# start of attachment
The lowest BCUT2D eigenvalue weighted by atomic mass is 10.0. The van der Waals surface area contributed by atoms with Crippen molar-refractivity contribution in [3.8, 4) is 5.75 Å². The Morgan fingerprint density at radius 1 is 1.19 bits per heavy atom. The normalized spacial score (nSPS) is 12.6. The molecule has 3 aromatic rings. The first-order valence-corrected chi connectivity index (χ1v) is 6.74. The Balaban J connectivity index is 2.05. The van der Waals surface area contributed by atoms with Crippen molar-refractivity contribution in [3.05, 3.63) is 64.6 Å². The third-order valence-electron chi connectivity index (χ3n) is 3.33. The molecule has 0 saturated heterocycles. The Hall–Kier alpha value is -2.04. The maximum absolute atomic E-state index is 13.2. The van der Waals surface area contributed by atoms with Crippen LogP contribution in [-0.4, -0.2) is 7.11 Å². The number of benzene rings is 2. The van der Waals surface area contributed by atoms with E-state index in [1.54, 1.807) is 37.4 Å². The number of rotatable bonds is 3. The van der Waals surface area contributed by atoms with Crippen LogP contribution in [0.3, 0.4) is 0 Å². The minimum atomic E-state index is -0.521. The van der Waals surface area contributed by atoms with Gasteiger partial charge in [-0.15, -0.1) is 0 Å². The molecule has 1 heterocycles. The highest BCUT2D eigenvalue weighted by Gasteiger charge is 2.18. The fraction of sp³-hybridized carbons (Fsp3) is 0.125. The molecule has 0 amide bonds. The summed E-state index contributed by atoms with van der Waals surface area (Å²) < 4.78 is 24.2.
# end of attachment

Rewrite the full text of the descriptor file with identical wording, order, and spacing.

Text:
The lowest BCUT2D eigenvalue weighted by atomic mass is 10.0. The van der Waals surface area contributed by atoms with Crippen molar-refractivity contribution in [3.8, 4) is 5.75 Å². The Morgan fingerprint density at radius 1 is 1.19 bits per heavy atom. The normalized spacial score (nSPS) is 12.6. The molecule has 3 aromatic rings. The first-order valence-corrected chi connectivity index (χ1v) is 6.74. The Balaban J connectivity index is 2.05. The van der Waals surface area contributed by atoms with Crippen molar-refractivity contribution in [3.05, 3.63) is 64.6 Å². The third-order valence-electron chi connectivity index (χ3n) is 3.33. The molecule has 0 saturated heterocycles. The Hall–Kier alpha value is -2.04. The maximum absolute atomic E-state index is 13.2. The van der Waals surface area contributed by atoms with Crippen LogP contribution in [-0.4, -0.2) is 7.11 Å². The number of benzene rings is 2. The van der Waals surface area contributed by atoms with E-state index in [1.54, 1.807) is 37.4 Å². The number of rotatable bonds is 3. The van der Waals surface area contributed by atoms with Crippen LogP contribution in [0.3, 0.4) is 0 Å². The minimum atomic E-state index is -0.521. The van der Waals surface area contributed by atoms with Gasteiger partial charge in [-0.15, -0.1) is 0 Å². The molecule has 1 heterocycles. The highest BCUT2D eigenvalue weighted by Gasteiger charge is 2.18. The fraction of sp³-hybridized carbons (Fsp3) is 0.125. The molecule has 0 amide bonds. The summed E-state index contributed by atoms with van der Waals surface area (Å²) < 4.78 is 24.2.